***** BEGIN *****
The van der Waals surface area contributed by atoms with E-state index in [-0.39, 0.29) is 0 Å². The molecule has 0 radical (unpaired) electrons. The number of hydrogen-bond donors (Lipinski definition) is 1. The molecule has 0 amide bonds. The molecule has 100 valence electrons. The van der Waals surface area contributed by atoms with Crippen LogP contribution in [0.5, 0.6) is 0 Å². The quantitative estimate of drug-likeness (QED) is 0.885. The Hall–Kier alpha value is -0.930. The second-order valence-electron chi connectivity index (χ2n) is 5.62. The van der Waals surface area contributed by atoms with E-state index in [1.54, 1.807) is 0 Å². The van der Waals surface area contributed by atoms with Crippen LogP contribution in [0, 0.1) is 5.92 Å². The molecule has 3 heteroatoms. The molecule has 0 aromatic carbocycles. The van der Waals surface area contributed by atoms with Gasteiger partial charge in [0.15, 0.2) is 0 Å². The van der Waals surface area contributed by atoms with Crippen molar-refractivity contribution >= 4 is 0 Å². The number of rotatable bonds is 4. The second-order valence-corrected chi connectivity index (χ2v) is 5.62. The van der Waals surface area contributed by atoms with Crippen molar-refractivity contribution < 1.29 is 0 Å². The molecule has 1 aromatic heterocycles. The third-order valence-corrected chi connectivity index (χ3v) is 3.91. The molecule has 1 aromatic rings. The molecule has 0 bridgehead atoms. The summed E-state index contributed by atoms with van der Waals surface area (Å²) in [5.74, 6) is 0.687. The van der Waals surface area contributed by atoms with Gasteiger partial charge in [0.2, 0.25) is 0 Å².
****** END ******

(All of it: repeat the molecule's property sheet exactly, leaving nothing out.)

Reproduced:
The van der Waals surface area contributed by atoms with E-state index in [-0.39, 0.29) is 0 Å². The molecule has 0 radical (unpaired) electrons. The number of hydrogen-bond donors (Lipinski definition) is 1. The molecule has 0 amide bonds. The molecule has 100 valence electrons. The van der Waals surface area contributed by atoms with Crippen LogP contribution in [0.5, 0.6) is 0 Å². The quantitative estimate of drug-likeness (QED) is 0.885. The Hall–Kier alpha value is -0.930. The second-order valence-electron chi connectivity index (χ2n) is 5.62. The van der Waals surface area contributed by atoms with E-state index in [1.54, 1.807) is 0 Å². The van der Waals surface area contributed by atoms with Crippen LogP contribution in [0, 0.1) is 5.92 Å². The molecule has 3 heteroatoms. The molecule has 0 aromatic carbocycles. The van der Waals surface area contributed by atoms with Gasteiger partial charge in [0.15, 0.2) is 0 Å². The van der Waals surface area contributed by atoms with Crippen molar-refractivity contribution >= 4 is 0 Å². The number of rotatable bonds is 4. The second-order valence-corrected chi connectivity index (χ2v) is 5.62. The van der Waals surface area contributed by atoms with Crippen molar-refractivity contribution < 1.29 is 0 Å². The molecule has 1 aromatic heterocycles. The third-order valence-corrected chi connectivity index (χ3v) is 3.91. The molecule has 1 aromatic rings. The molecule has 0 bridgehead atoms. The summed E-state index contributed by atoms with van der Waals surface area (Å²) in [5.74, 6) is 0.687. The van der Waals surface area contributed by atoms with Gasteiger partial charge in [0.2, 0.25) is 0 Å².